The second book is Marks of the Messenger by J. Mack Stiles. This is another excellent resource for anyone desiring to explore evangelism. Stiles, who lives in the Middle East, writes from the vantage point of a missionary so his book is packed with application stories and less scholarly than Packer's book. Like Packer, Stiles provides a description of the Gospel message because if the the message of the Gospel is not clear then the taking of the message to others is futile.
Stiles impacted me in his chapter entitled "On Your Guard." He says, "Losing the gospel doesn't happen all at once; it's much more like a four-generational the first, the gospel is accepted; in the the second, the gospel is assumed; in the third, the gospel is confused; in the fourth, the gospel is lost." In other words, if we assume people understand the Gospel and are genuinely saved, then the next generation will confuse the true message of the gospel, and the generation after that will have no real gospel left. In this, I saw the progression of the gospel in America.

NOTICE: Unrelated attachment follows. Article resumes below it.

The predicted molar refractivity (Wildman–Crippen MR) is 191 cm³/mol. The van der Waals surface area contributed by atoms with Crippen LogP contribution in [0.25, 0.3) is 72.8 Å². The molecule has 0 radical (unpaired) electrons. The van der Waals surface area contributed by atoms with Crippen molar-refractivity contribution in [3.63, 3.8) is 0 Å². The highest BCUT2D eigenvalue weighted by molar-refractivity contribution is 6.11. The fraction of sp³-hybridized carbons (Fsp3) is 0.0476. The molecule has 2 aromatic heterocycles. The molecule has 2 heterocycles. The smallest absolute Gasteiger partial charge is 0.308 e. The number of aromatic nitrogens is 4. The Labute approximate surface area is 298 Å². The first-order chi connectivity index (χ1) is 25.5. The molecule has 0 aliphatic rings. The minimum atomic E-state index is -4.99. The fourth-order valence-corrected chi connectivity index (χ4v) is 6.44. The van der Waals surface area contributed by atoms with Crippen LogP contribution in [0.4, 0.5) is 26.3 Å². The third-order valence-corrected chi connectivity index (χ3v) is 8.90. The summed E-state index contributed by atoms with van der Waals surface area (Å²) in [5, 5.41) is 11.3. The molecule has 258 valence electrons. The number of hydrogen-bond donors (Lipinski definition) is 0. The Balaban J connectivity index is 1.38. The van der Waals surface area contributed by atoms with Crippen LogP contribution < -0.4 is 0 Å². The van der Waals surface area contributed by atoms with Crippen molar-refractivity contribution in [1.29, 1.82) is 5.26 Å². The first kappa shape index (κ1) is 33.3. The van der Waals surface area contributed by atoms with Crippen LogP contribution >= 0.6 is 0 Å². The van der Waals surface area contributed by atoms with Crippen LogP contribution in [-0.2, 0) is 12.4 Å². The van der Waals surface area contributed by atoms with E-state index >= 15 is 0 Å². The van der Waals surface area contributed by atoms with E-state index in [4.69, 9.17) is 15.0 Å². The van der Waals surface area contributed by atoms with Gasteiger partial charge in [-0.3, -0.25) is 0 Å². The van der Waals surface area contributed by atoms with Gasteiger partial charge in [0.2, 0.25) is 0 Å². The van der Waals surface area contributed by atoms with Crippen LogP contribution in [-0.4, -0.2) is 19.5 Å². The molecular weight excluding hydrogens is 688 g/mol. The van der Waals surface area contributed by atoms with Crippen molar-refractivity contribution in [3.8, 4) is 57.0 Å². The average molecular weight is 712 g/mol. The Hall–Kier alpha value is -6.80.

The importance of our lives matching the message is a focal point of Stiles as well. He stresses that we should be doing good, but the goodness we do should never be divorced from the hope of sharing the gospel message. Our lives should be radical messages of Christ. So where does one start in having this kind of life?
I am not going to list them all here, but Stiles ends his book with "16 ways to demonstrate love and unity in the church and in so doing become a healthy evangelist" The first two are (1) Attend a church that takes the gospel seriously and (2) Become an actual member of a church.
I recommend both of these books to anyone wanting to explore evangelism more deeply. After reading these, you will equipped with a better understanding of the gospel message and the need for taking this message to the world,along with practical tips for living out the gospel in your day-to-day living.